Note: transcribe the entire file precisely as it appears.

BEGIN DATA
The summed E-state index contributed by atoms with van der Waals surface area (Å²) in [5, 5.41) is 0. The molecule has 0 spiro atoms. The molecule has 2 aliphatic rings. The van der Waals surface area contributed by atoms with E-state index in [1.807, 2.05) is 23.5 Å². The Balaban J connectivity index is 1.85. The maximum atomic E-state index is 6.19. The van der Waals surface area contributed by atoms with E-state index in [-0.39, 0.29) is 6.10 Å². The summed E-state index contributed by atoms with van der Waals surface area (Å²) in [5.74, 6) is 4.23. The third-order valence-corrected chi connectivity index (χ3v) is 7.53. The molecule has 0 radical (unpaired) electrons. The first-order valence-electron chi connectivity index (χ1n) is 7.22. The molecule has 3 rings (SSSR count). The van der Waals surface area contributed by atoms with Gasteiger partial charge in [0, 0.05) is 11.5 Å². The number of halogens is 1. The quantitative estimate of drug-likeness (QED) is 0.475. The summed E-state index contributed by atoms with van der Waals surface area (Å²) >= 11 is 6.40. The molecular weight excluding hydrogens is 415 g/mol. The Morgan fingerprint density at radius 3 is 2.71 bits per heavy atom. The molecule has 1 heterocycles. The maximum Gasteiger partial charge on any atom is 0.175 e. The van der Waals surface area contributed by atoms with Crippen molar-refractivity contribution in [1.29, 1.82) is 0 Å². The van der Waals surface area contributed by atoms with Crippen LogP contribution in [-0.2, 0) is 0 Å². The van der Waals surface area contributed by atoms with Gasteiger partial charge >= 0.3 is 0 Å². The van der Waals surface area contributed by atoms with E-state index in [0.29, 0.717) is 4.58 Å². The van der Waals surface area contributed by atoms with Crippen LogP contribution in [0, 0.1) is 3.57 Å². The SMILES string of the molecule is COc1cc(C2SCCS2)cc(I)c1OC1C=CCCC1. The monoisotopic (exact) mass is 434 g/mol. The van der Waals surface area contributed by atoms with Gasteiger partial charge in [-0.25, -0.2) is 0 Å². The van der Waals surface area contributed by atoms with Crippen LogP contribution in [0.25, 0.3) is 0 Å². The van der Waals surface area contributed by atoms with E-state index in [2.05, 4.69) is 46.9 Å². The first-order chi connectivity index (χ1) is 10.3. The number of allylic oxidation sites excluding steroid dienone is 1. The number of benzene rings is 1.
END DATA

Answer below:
The summed E-state index contributed by atoms with van der Waals surface area (Å²) in [5, 5.41) is 0. The molecule has 0 spiro atoms. The molecule has 2 aliphatic rings. The van der Waals surface area contributed by atoms with E-state index in [1.807, 2.05) is 23.5 Å². The Balaban J connectivity index is 1.85. The maximum atomic E-state index is 6.19. The van der Waals surface area contributed by atoms with E-state index in [-0.39, 0.29) is 6.10 Å². The summed E-state index contributed by atoms with van der Waals surface area (Å²) in [5.74, 6) is 4.23. The third-order valence-corrected chi connectivity index (χ3v) is 7.53. The molecule has 0 radical (unpaired) electrons. The first-order valence-electron chi connectivity index (χ1n) is 7.22. The molecule has 3 rings (SSSR count). The van der Waals surface area contributed by atoms with Gasteiger partial charge in [0, 0.05) is 11.5 Å². The number of halogens is 1. The quantitative estimate of drug-likeness (QED) is 0.475. The summed E-state index contributed by atoms with van der Waals surface area (Å²) >= 11 is 6.40. The molecular weight excluding hydrogens is 415 g/mol. The Morgan fingerprint density at radius 3 is 2.71 bits per heavy atom. The molecule has 1 heterocycles. The maximum Gasteiger partial charge on any atom is 0.175 e. The van der Waals surface area contributed by atoms with Crippen molar-refractivity contribution in [1.29, 1.82) is 0 Å². The van der Waals surface area contributed by atoms with Crippen LogP contribution in [-0.2, 0) is 0 Å². The van der Waals surface area contributed by atoms with Gasteiger partial charge >= 0.3 is 0 Å². The van der Waals surface area contributed by atoms with E-state index in [0.29, 0.717) is 4.58 Å². The van der Waals surface area contributed by atoms with Crippen LogP contribution in [0, 0.1) is 3.57 Å². The SMILES string of the molecule is COc1cc(C2SCCS2)cc(I)c1OC1C=CCCC1. The monoisotopic (exact) mass is 434 g/mol. The van der Waals surface area contributed by atoms with Gasteiger partial charge in [-0.25, -0.2) is 0 Å². The van der Waals surface area contributed by atoms with Crippen LogP contribution in [0.25, 0.3) is 0 Å². The van der Waals surface area contributed by atoms with E-state index in [2.05, 4.69) is 46.9 Å². The first-order chi connectivity index (χ1) is 10.3. The number of allylic oxidation sites excluding steroid dienone is 1. The number of benzene rings is 1.